We Hardly Knew Them : Seattle / L.A. / Seattle Seahawks Still Looking for a Permanent Home
Eight months ago, the Seahawks pulled out of Seattle, the pedals on their moving vans pushed to the floor, owner Ken Behring figuratively in the driver’s seat, daring everybody from angry fans to disapproving league officials to stand in his way.
Following the trail blazed by that renowned conqueror, Al Davis, Behring planned to invade the suddenly pro football-free paradise of Southern California with his Seahawks.
He envisioned a reception from the natives somewhere between that received by Gen. George Patton when he was liberating Europe and that received by Walter O’Malley when he brought major league baseball to Los Angeles.
Instead, Behring proved to be about as popular as Don King at a hairdressers’ convention. The Seahawks were greeted in Southern California by yawns and sneers. Angered and burned twice in one year by the departure of both the Raiders and the Rams, and licking their chops at the thought of more NFL games on TV on Sunday, local fans were not ready to break out the pom-poms.
As it turned out, there was no need to. With league owners unwilling to approve the move, officials in Seattle unwilling to let Behring out of the remaining 10 years of his Kingdome lease and Southern California stadium officials unwilling to risk legal repercussions by signing a deal with the Seahawks, Behring had no choice but to go back to Seattle.
Forty-eight days after announcing he was headed for Anaheim, Behring and his Seahawks were on their way back, with NFL Commissioner Paul Tagliabue in the driver’s seat.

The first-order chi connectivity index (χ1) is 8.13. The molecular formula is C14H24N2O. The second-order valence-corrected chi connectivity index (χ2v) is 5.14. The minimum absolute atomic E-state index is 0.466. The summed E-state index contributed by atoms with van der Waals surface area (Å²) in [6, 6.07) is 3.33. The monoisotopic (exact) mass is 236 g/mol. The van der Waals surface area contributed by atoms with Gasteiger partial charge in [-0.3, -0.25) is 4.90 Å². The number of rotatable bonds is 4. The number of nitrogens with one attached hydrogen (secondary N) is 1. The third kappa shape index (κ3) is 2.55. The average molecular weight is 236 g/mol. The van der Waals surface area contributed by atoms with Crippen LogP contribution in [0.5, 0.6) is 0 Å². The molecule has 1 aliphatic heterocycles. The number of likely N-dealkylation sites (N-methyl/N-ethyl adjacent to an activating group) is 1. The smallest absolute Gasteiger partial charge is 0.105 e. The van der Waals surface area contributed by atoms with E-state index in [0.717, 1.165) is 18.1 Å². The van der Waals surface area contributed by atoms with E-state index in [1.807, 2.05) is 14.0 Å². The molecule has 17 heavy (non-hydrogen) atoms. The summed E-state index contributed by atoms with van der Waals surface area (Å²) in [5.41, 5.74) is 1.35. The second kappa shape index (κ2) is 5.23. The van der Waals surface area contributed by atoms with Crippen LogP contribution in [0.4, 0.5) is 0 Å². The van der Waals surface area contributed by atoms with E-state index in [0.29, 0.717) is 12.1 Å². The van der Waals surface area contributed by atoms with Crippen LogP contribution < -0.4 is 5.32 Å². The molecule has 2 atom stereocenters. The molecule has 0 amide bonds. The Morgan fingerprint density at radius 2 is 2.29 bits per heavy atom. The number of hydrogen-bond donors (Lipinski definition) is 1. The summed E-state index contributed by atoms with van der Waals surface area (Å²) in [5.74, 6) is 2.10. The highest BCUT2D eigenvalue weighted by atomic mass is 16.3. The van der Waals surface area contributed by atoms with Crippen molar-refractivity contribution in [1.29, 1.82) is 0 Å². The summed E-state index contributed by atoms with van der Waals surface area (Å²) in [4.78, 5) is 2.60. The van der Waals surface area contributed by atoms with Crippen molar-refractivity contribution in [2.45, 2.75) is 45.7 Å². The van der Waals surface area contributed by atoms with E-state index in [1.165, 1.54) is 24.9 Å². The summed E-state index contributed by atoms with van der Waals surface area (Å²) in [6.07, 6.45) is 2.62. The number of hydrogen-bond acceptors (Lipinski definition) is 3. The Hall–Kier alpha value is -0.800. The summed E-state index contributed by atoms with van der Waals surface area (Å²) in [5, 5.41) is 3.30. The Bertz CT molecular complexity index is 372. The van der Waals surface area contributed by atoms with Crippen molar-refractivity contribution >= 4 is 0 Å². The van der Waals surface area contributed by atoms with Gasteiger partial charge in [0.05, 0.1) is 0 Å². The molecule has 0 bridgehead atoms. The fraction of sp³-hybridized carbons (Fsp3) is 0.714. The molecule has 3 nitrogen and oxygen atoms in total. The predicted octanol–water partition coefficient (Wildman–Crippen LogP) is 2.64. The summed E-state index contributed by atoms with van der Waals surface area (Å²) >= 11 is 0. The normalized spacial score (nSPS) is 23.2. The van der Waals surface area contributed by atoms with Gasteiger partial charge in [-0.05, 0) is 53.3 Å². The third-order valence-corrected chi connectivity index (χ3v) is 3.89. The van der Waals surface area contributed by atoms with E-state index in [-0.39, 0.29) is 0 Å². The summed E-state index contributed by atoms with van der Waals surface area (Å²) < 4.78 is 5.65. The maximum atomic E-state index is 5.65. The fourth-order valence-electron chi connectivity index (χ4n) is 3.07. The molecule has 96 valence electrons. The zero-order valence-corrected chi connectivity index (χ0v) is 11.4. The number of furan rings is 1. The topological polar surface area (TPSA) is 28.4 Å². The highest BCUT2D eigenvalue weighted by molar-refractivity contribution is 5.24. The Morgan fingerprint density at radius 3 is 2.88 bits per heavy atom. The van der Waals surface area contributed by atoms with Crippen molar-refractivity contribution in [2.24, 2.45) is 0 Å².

The briefest franchise move in the history of professional sports was over before the shoulder pads were unpacked.
Behring had nothing to show for his bold move except a bill from the moving company, a lawsuit from King County and a public image rivaling that of Albert Belle.
“You have to develop a thick skin in this business,” said David Behring, Ken’s 41-year-old son, who serves as team president. “But the people down there [Southern California] made my father look like Attila the Hun. It was unwarranted, inaccurate and painful. It affected our whole family to have our name vilified on a constant basis.
“It took an emotional toll. It was a difficult time. You have to be prepared to deal with this kind of stuff, but I don’t think anybody expected the level of vilification to be as high as it was. It’s not easy to fight back.”
The younger Behring, however, seems ready to fight back. The Seahawks are preparing for their 21st season in Seattle. Ken Behring has been in Africa on a hunting trip. And billionaire businessman Paul Allen is poised to take control of the team.
So is the mad dash to Anaheim and back a faded nightmare? Can the Seahawks and Seattle live happily ever after?
Perhaps, but there are no guarantees. The perception that Allen’s $7.5-billion net worth will solve all of the Seahawks’ problems is not accurate.
The clock is still running on this team and there are only 10 months left.
Allen has merely obtained a window to purchase the Seahawks at an estimated cost of just under $200 million, including $32 million of debt. That window closes on June 30, 1997. Allen has made it plain that he will not buy a team that does not have a suitable place to play. And in Allen’s mind, the Kingdome, in its current shape, is not suitable.
In order to make the deal more attractive to Allen, King County executive Gary Locke offered this week to shorten the Seahawks’ lease to three years, cut the rent paid by the team and give it a bigger share of stadium revenue.
The common perception is that money is not Allen’s major concern.
“Someone with $7 billion can do anything he wants to do,” said Pete von Reichbauer, a King County councilman and chairman of the county’s Budget and Fiscal Management Committee. “His bond rating is better than that of King County.”